The Seoul Post-2015 Conference: Implications and Implementation, organized by the UN Development Programme (UNDP) and the Ministry of Foreign Affairs of the Republic of Korea, ended with a call for a unified post-2015 agenda focused on 'people-centered, planet-sensitive' goals.
7 October 2013: The Seoul Post-2015 Conference: Implications and Implementation, organized by the UN Development Programme (UNDP) and the Ministry of Foreign Affairs of the Republic of Korea, ended with a call for a unified post-2015 agenda focused on ‘people-centered, planet-sensitive’ goals. The one-day meeting of representatives from governments, think-tanks and academia took place in Seoul, South Korea, on 7 October 2013.
It focused on the nature of partnerships and financing that will be needed to achieve global development aims. The conference consisted of: a high-level discussion on the post-2015 development framework; two panel discussions on implementation mechanisms, partnerships, suggestions and challenges; and a closing session on recommendations.
Cho Tae-yul, Second Vice-Minister of Foreign Affairs, Republic of Korea, highlighted the value of the Global Partnership for Effective Development Cooperation, which was established at the Fourth High-Level Forum on Aid Effectiveness (HLF-4) in Busan, Korea, in 2011.
UNDP Associate Administrator Rebeca Grynspan presented the results of national consultations toward the post-2015 development agenda, which have involved over a million people in 88 countries. She noted demands for: greater inclusivity and participation; qualitative measures of achievement, in addition to quantitative; attention to governance, rule of law and peace and security; and a ‘transformational and universal agenda’ in which Sustainable Development Goals (SDGs) and the post-Millennium Development Goals (MDGs) will converge. She stressed that the outcomes of global consultations have shown that people want a framework that addresses inequalities, human rights and gender equality, with indicators that will go beyond the “tyranny of the averages” to ensure the most vulnerable are not left behind. Grynspan emphasized that all of these aims will depend on adequate financing and other means of implementation, through both domestic and international efforts, calling for focused attention to this aspect of the post-2015 discussions. She called for “a global data revolution” to enable effective monitoring of progress under the post-2015 framework.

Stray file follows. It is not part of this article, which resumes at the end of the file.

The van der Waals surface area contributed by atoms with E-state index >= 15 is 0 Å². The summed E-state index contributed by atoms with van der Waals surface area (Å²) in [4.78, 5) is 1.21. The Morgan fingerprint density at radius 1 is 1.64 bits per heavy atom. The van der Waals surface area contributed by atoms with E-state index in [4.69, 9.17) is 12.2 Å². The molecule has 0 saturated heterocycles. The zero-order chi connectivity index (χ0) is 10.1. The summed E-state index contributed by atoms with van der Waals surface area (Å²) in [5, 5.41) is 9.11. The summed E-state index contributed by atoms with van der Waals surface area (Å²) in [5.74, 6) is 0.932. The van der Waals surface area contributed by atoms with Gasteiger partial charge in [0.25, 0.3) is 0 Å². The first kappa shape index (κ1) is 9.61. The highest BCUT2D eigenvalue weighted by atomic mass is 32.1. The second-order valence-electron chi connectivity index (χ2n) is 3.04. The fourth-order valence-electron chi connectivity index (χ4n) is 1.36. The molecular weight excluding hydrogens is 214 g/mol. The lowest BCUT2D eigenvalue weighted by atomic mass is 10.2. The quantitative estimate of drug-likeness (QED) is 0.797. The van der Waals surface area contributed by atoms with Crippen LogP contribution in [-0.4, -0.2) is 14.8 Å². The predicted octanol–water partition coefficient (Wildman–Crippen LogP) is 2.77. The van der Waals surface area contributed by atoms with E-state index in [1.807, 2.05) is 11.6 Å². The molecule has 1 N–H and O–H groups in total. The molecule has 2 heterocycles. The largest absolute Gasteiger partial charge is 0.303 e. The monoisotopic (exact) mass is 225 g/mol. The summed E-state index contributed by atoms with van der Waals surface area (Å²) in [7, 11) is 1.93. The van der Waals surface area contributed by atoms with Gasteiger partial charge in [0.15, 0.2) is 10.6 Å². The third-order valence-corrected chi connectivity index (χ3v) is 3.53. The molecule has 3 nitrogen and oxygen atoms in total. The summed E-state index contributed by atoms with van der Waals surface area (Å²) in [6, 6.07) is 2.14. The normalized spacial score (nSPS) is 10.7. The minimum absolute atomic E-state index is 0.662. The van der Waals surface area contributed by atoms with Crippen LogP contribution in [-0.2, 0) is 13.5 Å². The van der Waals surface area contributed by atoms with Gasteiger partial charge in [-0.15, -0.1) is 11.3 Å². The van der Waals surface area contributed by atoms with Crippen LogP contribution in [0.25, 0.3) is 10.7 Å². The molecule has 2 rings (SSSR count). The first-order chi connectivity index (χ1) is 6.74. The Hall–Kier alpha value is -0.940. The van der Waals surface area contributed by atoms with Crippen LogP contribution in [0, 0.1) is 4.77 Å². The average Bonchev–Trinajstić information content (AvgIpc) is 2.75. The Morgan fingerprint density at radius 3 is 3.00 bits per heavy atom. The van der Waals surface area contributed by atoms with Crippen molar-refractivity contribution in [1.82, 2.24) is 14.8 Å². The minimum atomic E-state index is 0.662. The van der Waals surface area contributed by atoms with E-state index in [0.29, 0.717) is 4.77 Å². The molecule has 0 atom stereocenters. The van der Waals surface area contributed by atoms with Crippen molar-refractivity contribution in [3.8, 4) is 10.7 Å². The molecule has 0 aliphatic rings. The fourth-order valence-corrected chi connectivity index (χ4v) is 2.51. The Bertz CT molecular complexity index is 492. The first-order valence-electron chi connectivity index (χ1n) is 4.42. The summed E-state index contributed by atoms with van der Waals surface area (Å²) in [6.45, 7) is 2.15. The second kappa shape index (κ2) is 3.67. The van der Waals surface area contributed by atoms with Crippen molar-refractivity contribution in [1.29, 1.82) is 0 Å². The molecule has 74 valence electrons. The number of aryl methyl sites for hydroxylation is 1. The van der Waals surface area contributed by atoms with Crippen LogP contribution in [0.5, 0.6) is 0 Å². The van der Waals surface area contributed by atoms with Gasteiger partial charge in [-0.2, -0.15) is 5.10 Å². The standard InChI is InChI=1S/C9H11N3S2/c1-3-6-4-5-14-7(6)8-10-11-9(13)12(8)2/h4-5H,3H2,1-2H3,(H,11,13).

Summarizing recommendations of the meeting, Ad Melkert, former UNDP Associate Administrator and former Special Representative of the UN Secretary-General in Iraq, stressed the need to reduce bribery and corruption, and said governance, long-term finance and job creation should form part of the post-2015 development framework.
Kate Higgins, The North-South Institute, emphasized people-centered and planet-sensitive goals, and Grynspan called on participants to maintain the momentum within the process. [IISD RS Meeting Coverage] [UNDP Press Release] [Rebeca Grynspan’s Speech] [Event Programme] [Concept Note]